> Ireland of colonial American families using this methodology.
> A SI DNA list is not a useful idea. One hundred percent of the so- called
> "Scotch Irish" , only 400 years ago were something else. One hundred
> percent! This is a very young ethnic group. Some were Irish. Some were
> McDonald galloglass. Some were England. Some lowland Scots. Some highland
> Scots. Some were Dutch or Welsh, or Norse assimilated into the Gaelic
> Nations (meaning western Scotland, the Isles, and Ireland). But there was
> NO Scotch Irish till the early 1600s. So besides trying to locate where in
> Ireland you match people, you will always find earlier roots -- somewhere.
> In Ireland, Scotland, England (etc, etc etc).
> Anyway, that's why a SI DNA list would serve no useful purpose. As we
> already know, even much older ethnic groups like the Lebanese factions
> have the same DNA, big picture. Ditto for us as most in Ulster have some
> connections at some point in the past to Scotland and ditto for western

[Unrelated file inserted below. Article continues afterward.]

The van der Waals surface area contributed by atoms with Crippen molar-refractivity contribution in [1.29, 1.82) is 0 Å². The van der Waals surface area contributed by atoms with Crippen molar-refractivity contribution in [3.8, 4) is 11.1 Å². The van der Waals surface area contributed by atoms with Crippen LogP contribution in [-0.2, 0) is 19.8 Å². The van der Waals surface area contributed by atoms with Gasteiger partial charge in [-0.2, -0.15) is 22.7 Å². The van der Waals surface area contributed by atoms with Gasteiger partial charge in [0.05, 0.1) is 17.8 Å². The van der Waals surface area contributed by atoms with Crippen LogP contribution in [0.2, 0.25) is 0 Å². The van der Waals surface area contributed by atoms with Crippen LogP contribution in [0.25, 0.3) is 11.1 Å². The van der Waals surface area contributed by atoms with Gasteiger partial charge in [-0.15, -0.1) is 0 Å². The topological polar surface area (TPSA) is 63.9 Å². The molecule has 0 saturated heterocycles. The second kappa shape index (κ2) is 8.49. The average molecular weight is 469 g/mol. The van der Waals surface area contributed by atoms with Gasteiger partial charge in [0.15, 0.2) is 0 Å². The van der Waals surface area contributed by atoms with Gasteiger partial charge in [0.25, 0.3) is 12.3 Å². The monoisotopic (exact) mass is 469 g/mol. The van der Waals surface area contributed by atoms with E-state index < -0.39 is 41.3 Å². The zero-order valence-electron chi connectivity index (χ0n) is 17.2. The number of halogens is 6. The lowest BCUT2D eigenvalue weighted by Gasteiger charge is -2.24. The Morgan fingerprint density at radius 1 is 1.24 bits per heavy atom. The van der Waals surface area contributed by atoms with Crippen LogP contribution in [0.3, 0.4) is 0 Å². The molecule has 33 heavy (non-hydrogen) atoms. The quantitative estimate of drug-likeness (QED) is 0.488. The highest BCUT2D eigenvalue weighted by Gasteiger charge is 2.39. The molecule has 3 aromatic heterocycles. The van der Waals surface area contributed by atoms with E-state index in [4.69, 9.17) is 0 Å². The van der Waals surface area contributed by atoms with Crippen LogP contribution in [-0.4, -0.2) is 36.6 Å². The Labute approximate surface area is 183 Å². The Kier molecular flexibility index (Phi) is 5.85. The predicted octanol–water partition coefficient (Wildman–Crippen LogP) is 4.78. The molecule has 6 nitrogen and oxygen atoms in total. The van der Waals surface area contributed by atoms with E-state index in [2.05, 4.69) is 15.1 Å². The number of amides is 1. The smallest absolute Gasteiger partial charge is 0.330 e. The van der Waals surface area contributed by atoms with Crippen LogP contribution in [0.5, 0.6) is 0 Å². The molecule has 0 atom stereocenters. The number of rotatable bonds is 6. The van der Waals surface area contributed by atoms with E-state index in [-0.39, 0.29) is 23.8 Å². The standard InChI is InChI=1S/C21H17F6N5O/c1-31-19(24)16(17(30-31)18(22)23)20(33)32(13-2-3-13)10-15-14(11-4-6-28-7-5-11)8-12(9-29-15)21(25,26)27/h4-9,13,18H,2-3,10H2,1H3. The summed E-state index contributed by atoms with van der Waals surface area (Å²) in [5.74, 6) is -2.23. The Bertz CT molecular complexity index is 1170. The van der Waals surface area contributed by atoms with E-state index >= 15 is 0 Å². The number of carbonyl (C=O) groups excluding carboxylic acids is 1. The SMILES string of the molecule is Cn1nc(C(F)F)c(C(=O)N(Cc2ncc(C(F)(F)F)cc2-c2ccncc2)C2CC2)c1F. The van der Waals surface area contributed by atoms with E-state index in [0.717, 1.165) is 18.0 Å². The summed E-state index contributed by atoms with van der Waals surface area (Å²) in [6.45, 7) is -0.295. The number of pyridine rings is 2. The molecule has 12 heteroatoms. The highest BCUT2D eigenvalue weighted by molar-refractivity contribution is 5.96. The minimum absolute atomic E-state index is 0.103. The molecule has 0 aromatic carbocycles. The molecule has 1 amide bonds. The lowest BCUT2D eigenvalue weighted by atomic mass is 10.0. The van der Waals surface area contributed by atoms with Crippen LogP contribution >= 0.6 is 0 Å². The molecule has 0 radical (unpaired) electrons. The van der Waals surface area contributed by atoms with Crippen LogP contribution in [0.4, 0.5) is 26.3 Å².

> Scots. Aren't people on both banks of the Mississippi rather alike? The
> waterways were the superhighways of the past. Land travel was difficult.
> So you gotta think of the Irish sea as a super highway. Everything on one
> side is on the other side too. Just like the two shores of the Ohio.
> I am not putting the URL here. You new people -- the only way you will
> find your ancestors is to learn how to do research. Research tip #1:
> GOOGLE. Google for everything. Google now for Irish Heritage DNA project.
> If you were in a course on doing research your assignments would be
> looking up all kinds of things till it was second nature to you. Googling
> is one of the things you have to learn to do till it is second nature.
> Every day that becomes even truer and truer as more and more stuff is
> added to the Internet. No excuses....Google.
> I've posted the URLs before, so you can search the list archives. (google
> for Scotch-Irish rootsweb and you'll find the list URL -- I always google
> to get it. Takes less time than trying to find it in my saved URLs).
> Linda Merle